Now moving to the bottom triode, if its grid were grounded, then the only opposition to the 1 volt plate voltage increase would be the rp of the triode. Connecting the grid to the Split Load phase splitter allows the triode actively to oppose the voltage increase. Moving the plate voltage up one volt will also move the phase splitter's plate resistor up one volt and this pulse is given to the bottom triode's grid. Now the triode's current will increase by the transconductance of the triode times the 1 volt pulse.  So the effect transconductance of this triode is the sum of the rp's contribution to the increase current flow and the grid's transconductance, which ends up equaling the top triode's effective transconductance: (mu + 1) / rp. What we have then is a doubling of this transconductance figure: 2(mu + 1) / rp.       Quickly applying the battery's voltage to the output will give rise to a current flow into the battery equal to 2(mu + 1) / rp. If we divide the battery's 1 volt by this amount of current, we will have the output impedance as a result.     This output impedance is referenced from ground to only one output, but the electrostatic headphones have stators that bridge both outputs, which means the effective output impedance the headphone sees is twice our previous figure or rp / (mu + 1), the value of just one triode alone. Given the 5965's rp of  7800 ohms and mu of 47, the output impedance is 196 ohms from output to output.Non-Balanced Output    The problem with presenting any circuit within the context of serving some desired goal (in this case, driving electrostatic headphones) is that the circuit will be seen as only being good for that purpose. This output stage configured as a buffer is a good example. It can be used for many more tasks or purposes than just driving headphones. In fact, the principles outlined here apply to the design of any OTL amplifier whether it be a line stage or a 100 watt power amplifier.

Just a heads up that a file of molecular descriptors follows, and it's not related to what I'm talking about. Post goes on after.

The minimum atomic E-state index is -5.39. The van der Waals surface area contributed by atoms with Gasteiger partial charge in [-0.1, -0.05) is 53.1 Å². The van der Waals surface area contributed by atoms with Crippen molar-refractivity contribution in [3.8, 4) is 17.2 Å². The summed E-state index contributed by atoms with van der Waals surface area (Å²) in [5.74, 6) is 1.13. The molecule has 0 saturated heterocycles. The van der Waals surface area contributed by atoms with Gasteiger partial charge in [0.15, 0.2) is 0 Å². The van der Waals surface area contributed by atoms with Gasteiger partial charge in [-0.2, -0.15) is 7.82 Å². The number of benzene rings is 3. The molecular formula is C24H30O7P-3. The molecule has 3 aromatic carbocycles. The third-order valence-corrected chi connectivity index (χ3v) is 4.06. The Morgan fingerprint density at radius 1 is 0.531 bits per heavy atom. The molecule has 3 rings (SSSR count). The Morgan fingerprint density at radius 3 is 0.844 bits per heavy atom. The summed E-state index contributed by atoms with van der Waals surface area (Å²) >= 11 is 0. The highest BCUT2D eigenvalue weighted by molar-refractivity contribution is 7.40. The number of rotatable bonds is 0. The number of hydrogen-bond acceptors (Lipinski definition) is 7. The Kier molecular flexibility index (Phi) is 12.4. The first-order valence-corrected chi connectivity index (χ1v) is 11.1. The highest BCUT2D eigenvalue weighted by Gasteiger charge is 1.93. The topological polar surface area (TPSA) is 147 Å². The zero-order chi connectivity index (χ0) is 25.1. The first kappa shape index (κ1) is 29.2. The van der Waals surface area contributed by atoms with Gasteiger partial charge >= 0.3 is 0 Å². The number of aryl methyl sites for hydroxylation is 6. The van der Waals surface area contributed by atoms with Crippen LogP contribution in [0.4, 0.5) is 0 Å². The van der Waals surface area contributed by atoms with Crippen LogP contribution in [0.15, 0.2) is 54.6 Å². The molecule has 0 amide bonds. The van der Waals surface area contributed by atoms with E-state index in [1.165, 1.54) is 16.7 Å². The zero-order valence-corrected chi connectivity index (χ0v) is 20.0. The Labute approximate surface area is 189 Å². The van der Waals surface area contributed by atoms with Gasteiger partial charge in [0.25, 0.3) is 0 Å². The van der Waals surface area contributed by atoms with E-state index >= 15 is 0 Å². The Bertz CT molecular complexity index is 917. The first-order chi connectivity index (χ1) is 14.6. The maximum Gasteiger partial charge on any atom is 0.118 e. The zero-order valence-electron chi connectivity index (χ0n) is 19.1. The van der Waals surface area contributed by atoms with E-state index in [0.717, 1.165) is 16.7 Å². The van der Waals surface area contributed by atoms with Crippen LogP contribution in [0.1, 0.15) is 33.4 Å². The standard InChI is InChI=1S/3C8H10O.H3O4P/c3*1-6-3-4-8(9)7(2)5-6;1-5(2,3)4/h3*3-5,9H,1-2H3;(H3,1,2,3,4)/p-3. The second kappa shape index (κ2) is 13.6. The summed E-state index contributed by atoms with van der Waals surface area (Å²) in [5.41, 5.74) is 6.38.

Single-ended version of the output stage re-wired as a buffer, rather than a gain stage.
 Since line stages do not usually require 100 volt voltage swings, the power supply can be scaled down by as much as three fold: +/- 100 volts. And since line stages do require a low output impedance, the 5965 can be replaced with a 6BL7, 6BX7, 12B4, 5687, 6922, or 7111. As drawn above, the circuit's gain is almost unity and the output impedance is a low 50 ohms. The maximum output voltage swing is limited to about 30 volts peak in either direction. The maximum Class A peak output current is twice the idle current of the output tubes. In this example, as the idle current is 10 mA, 20 mA would be the maximum output current. If we are willing to abandon Class A for Class AB1, the peak output current will equal 100 volts divided by the sum of the rp of the output tube used and the load impedance being driven:       Ipeak = Vb / (rp + Rload).Given a 6DJ8 and 600 ohm load, the maximum peak output current is about 25 mA's. If we are willing to drive it into Class AB2 operation, the 6DJ8 is capable of even greater peak output current.    The input to this buffer is capacitor coupled to allow dividing the voltage potentials correctly for the Split Load phase splitter.
 pg. 11